La ballade des pendus

March 6, 2011 Comments Off on La ballade des pendus

A few months ago I finished setting François Villon’s poem “La ballade des pendus,” or “The Ballad of the Hanged,” for four-part choir. The poem is dark and sad; I first came across it in FR 322: Medieval/Renaissance/Early Modern Literature with the awesome horn-blowing professor. Villon lived in the 15th century, and my professor called him “le premier bad-boy,” which sounds hysterical in French. At the time he wrote this, he was on death row for killing a priest, I believe. The words are stark and unapologetic, yet very moving. In fact, it’s a very modern poem, I think, aside from the archaic words and spellings (which might make it quite difficult for a choir to sing). Here’s my rough translation:

Brother humans, who live after us,
Do not let your hearts be hardened against us,
For, if you take pity on us poor ones,
God will sooner have mercy on you.
You see us hanging here, five, six:
As for our fattened flesh,
It was long ago devoured and rotted,
And we, the bones, are becoming ash and dust.
Let no one make light of our woe,
But pray God that He will absolve us all!

If we call you brothers, you must not
Be disdainful of it, although we were killed
By justice. But you know
That not all men have reasonable minds;
Forgive us, for we have trespassed
Against the son of the Virgin Mary—
May His grace not be dried up for us,
but preserve us from the thunder of Hell.
We are dead, let no soul harass us,
But pray God that He will absolve us all!

The rain has bathed and washed us,
The sun dried and blackened us:
Magpies, crows have gouged our eyeballs
And plucked our beards and eyebrows.
We never rest;
Now here, now there, as the wind changes,
Shuffles us about as it pleases,
More bird-pecked than thimbles.
Do not then become one of us,
But pray God that He will absolve us all!

Prince Jesus, Master of all,
Do not let Hell be our overlord:
We have no business there.
Mankind, make no mockery here;
But pray God that He will absolve us all!

The music is pretty far out there, for me—parts of it are extremely dissonant. It’s sort of in D minor, but I go back and forth between harmonic and natural, and every once in a while I pull off some pretty cool modal stuff, notably on the “thunder of Hell.” “You see us hanging here, five, six” is in a time-signature-less measure that sort of swings back and forth like a hanged body. Then “flesh” in the next line is a sort of unreasonable wail—unreasonable to the living, that is, but to the shriveled, rotted dead, the idea of flesh must be heartrendingly painful. The end of that first stanza sets up the repeating line “But pray God that He will absolve us all!”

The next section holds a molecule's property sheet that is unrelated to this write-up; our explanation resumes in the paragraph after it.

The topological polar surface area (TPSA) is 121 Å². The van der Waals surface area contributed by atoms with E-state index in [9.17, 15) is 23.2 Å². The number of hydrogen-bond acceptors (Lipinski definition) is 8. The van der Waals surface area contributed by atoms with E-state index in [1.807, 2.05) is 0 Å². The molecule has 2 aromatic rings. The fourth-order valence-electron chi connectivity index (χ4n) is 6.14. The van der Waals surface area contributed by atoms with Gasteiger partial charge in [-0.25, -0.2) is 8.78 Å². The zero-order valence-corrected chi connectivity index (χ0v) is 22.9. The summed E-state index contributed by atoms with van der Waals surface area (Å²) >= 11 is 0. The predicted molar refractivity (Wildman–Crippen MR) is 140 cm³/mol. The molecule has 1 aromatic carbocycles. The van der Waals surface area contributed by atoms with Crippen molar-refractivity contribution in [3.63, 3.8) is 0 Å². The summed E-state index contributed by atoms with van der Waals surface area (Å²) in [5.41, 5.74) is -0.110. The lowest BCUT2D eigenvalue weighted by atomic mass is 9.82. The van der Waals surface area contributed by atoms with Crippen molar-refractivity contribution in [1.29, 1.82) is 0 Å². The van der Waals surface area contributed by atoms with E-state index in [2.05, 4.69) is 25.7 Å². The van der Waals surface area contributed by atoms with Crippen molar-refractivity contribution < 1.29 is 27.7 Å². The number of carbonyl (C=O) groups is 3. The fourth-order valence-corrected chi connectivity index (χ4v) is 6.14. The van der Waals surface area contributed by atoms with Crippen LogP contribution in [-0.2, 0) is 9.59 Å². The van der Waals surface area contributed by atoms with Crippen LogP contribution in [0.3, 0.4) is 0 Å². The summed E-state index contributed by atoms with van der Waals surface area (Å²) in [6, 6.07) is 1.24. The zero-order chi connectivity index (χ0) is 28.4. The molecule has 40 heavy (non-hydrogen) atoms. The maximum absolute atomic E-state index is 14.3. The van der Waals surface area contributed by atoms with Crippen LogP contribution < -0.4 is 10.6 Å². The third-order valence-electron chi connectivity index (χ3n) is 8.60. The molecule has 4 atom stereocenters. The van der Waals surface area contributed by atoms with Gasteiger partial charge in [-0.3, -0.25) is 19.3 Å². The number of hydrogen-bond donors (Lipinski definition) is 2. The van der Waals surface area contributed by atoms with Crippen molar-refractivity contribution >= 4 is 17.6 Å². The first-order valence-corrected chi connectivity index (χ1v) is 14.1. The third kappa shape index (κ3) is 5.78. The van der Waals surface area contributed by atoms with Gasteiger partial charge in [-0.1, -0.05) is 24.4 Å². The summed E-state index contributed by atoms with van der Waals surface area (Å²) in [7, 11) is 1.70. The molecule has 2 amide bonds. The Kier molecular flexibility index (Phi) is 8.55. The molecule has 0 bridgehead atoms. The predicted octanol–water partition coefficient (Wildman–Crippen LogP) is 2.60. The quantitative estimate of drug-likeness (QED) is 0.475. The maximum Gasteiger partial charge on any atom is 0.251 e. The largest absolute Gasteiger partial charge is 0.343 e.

The next stanza begins with a simple melody sung in canon by altos and basses, then bursts into a painfully fervent prayer with “Forgive us, for we have trespassed…” The fastest notes in the piece come next, on “the thunder of Hell.” The last line comes back, identical to the first repetition.

Then everything changes. The tenors and then the basses keep up an almost instrumental accompaniment, while the sopranos and altos take turns singing about the physical realities of death. The part about the wind consists of gusts of notes running up and down, with cross-relations galore, changing as the wind does. (Cross-relations are where one part has, say, a B, and a beat later another part sings Bb. It sounds strange and various.) “More bird-pecked than thimbles” picks up a slower version of the melody from “the thunder of Hell”—Hell is frightening, but their state on Earth is also terrible, and, what’s more, is immediate and present, not a distant threat. This time the “pray God” line is similar but much slower and with more wistful harmonies.

The final stanza, which is half the length of the other stanzas, struck me as separate. I was inspired by the chorales Bach sprinkled through the St. John Passion—in all the other movements, the choir is playing a part in the story, but in the chorales, it takes on the pious reactions of ordinary Christians. This has that same sense of detachment, because here the narrators are addressing Jesus more than the reader. They are in a strange situation: dead, yet still occupying their bodies. The shortness of this stanza, along with its direct appeal to Jesus, makes me think that at this point the hanged sense that they are about to finally leave their physical bodies and be judged. I take the tune from the “forgive us, for we have trespassed” section, but quieter and more earnest; “do not let Hell be our overlord” is characterized by slow triplets that emphasize this most important line of their prayer. And then, beginning with the next line, the melody from the very beginning comes back (because it’s the same sentiment), and merges via a last, plaintive cry to the audience into a final, even slower rendition of the “pray God” line. All in all the piece takes about seven minutes.


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